Where to Stream: Netflix

The Sacrament (Ti West)

It can be said that emerging writer-director Ti West sets a certain expectation, making what some consider to be “anti-horror” films. There’s been the ’80s fetishization of The House of the Deviland sustained work-place malaise of The Innkeepers, the respective Satanists and ghosts of each almost an afterthought, as their protagonists wander around decrepit, vacated places of living. Yet with his newest, The Sacrament — a film inspired by the infamous Jonestown Massacre and its “drink the Kool-Aid” mass-suicide by a cult — its disturbing, grand climax is an utter inevitability. The film thankfully doesn’t completely race to this, but at least gradually reaches the point of true terror, even if one wishes it would delay the process to even greater lengths. – Ethan V. (full review)

Where to Stream: Netflix

Scanners (David Cronenberg)


One of the consistencies evidenced in Scanners is its Canadian setting. Cronenberg’s aforementioned prestige ascension often took him from Canada to exotic locales such as China, Austria, and England; in comparison, his earlier work made a point of emphasizing the urban or suburban malaise of a dreary Canadian winter, which acted as some partial indicator of the ensuing chaos. Just as iconic as Scanners’ exploding head (in his oeuvre, at least) is the image of The Brood’s three monstrous children in those one-piece snowsuits every Canadian kid has to wear for four months of the year. – Ethan V. (full review)

Where to Stream: Hulu+

Silver Linings Playbook (David O. Russell)


I know it’s misguided, but my interest in David O. Russell films kind of ended after The Fighter. This was a guy who used to pave his own path with challenging material and comedies that made you think. It’s not even that I disliked his true-life boxing tale, but where was the eccentricity? Where was the promise of subversive insanity that his sadly unfinished Nailed possessed? He showed he had the skills for the big time and I’m ecstatic he now has the mainstream clout for bigger budgets and box office appeal, but could The Fighter‘s success have ruined his originality? Of course it could and for a lesser auteur it very well might have here. But if his adaptation of Matthew Quick‘s novel Silver Linings Playbook is any indication, Russell appears to know exactly how to combine these two cinematic sensibilities. – Jared M. (full review)

Where to Stream: Netflix

A Single Man (Tom Ford)


A Single Man is a brilliant, beautiful and moving debut from fashion mogul Tom Ford, who both wrote and directed this small gem. It’s a look inside a grieving man’s final day. This is a deeply profound message on death, relationships and identity. It also happens to be Colin Firth‘s best performance yet. It’s 1962 and George Falconer (Colin Firth) is living the last day of his life. He’s a prolific English professor whose life has become empty ever since his boyfriend Joe (Matthew Goode) tragically died in a car accident. George is at a loss and is having trouble coping. The only one he has to comfort him is the oblivious Charley (Julianne Moore). She’s in love with him, but he doesn’t love her. George finally finds beauty and a sense of happiness in Kenny (Nicholas Hoult), a student who is now courting him. – Jack G. (full review)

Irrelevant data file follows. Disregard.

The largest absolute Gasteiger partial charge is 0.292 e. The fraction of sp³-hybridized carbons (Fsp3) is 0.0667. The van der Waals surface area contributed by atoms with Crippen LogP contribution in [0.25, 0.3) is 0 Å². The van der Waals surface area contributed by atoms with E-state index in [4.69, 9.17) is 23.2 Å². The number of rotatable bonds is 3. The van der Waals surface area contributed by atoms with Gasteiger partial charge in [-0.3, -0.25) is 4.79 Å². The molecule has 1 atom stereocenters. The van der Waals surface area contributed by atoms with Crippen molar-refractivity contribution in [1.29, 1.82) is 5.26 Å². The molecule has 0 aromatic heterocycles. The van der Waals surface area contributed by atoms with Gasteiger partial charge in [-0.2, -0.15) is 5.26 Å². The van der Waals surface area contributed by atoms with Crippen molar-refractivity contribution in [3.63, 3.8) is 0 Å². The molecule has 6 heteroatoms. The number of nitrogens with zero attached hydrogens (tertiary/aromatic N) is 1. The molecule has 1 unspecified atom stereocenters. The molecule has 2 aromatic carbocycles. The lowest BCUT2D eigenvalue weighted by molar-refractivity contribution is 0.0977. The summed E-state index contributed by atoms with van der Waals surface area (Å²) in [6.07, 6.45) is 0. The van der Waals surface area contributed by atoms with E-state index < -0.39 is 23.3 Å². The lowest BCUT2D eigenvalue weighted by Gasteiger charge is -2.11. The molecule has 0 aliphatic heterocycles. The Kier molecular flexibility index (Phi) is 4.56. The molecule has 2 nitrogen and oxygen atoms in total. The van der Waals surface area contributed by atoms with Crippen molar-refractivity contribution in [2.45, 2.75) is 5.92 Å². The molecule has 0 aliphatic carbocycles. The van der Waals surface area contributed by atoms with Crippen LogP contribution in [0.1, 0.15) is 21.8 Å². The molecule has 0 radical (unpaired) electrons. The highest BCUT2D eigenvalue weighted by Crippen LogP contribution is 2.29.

Where to Stream: Netflix

Tess (Roman Polanski)


1979’s Tess is arguably even more surprising in its approach: whereas Chinatown finds Polanski preserving his themes and impressions in a 130-minute noir with intricate Robert Towne plotting and charismatic performances, Tess — a 171-minute adaptation of Thomas Hardy’s 1891 novel, Tess of the d’Urbervilles — preserves those same Polanski-specific sensations in a studied, painterly environment that’s very much in the David Lean mold. (A brief note on the film’s painterly credentials: this Senses of Cinema piece by Arthur Rankin identifies Sir John Everett MillaisJean-François Millet, and Jean-Baptiste-Camille Corot as important influences on the cinematography of Tess.) – Danny K. (full review)

Where to Stream: Hulu+

Transformers: Age of Extinction (Michael Bay)


In Michael Bay’s latest blaring entry of the inexplicably popular Transformers series, Optimus Prime and his sentient, shape-shifting robotic cohorts find that the world at large has finally tired of their presence. Walking into the value-club sized Transformers: Age of Extinction, I found I could relate to that sentiment. If one adds the considerable length of this new film to the totals of the first three—allegedly forming one trilogy, as Extinction starts a second—you get a whopping 10-plus hours of giant robot destruction, and one suspects that might just be enough for anyone. Anyone, that is, who isn’t Michael Bay. – Nathan B. (full review)

Where to Stream: Amazon, iTunes, Google

Also New to Streaming


Bird People
Fort Bliss


A Brief History of Time
The Brood
The Elephant God
Il sorpasso
La Vie de Bohème
Le Notti Bianche
Liv & Ingmar
Tie Me Up! Tie Me Down
Watership Down
Where Is My Friend’s House?


3 Days to Kill
The Duchess
One Day